Children at Chilton Primary School in Ramsgate like nothing better than sinking their teeth into their latest topics.
Which is fortunate because as part of their studies about animals and humans Year 4 pupils are putting teeth under the microscope.
Their close-up exploration of all matters dental has involved creating their own clay model sets, ensuring they are accurate in design and in the right order on the gums.
Their research showed them that different animals have different sets of teeth due to their diets. They investigated the teeth of animals and compared and contrasted them to their own.
They also learnt how teeth chew, tear, grind and grip food as part of their science investigations.
Year 4 children really enjoyed this part of the topic. One pupil said: “It’s been so fun finding out why our teeth are different to other animals,” while a classmate added: “I made three sets of teeth – herbivore, carnivore and omnivore. They are all different because of the food that they eat.”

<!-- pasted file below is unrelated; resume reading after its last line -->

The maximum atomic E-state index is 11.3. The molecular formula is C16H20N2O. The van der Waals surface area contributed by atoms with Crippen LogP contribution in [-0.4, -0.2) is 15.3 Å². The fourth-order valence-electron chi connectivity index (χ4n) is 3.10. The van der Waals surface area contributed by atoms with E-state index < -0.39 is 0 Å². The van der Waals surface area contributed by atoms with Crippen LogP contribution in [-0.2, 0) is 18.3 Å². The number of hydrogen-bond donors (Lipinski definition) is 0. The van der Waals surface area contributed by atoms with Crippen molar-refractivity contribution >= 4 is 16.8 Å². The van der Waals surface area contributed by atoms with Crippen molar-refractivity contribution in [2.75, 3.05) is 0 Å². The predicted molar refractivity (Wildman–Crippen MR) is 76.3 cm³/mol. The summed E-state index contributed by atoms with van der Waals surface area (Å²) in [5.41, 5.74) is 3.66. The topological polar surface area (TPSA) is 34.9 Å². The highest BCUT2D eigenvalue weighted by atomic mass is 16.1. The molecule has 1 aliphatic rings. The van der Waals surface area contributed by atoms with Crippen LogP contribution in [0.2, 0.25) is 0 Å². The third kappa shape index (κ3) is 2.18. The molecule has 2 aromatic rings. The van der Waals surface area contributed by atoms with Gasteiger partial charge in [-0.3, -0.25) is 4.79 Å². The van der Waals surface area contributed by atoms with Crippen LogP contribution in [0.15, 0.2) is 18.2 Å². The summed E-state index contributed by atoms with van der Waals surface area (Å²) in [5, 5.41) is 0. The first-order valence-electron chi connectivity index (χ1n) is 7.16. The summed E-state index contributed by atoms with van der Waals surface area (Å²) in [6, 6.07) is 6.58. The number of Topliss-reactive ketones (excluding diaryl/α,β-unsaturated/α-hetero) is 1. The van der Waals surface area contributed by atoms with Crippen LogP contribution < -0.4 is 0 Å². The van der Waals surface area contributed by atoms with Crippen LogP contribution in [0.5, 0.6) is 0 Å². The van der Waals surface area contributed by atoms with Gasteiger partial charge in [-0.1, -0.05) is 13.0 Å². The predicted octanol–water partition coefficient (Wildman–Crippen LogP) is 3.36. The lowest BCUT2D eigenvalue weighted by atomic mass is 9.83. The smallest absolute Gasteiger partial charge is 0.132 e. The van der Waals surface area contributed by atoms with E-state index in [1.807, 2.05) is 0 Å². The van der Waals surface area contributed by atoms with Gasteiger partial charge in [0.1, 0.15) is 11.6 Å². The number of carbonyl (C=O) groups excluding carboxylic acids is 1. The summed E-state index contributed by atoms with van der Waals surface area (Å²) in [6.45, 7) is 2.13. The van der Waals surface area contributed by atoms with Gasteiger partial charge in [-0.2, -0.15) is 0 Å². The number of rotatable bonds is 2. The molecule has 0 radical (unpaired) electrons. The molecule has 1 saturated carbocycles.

The studies were part of the Mi Casa et Tu Casa (‘my house is your house’) topic in which they have classified animals and explored the cycle of life, looking at similarities and differences between species.
Pupils began by classifying species into invertebrates and vertebrates, and then researched deeper to group them into mammals, reptiles, amphibians, fish and birds.
They also created their own food chains from producers to consumers, including which animals were eaten by other animals (which they found fascinating
As part of the topic pupils have also learned about the impact species have on the planet in Geography and concluded that the most dangerous animal is ‘us’. They also shared their views on how we have a positive and negative effect on Earth.
Head of School Kate Law said: “This topic has a variety of learning strands that are important to our children’s view of their world – they love the practical lessons and it really helps secure their understanding and science knowledge.
“The focus on teeth also helped us reinforce our ongoing personal health message about the need to look after your teeth as you grow up and the importance of oral hygiene.”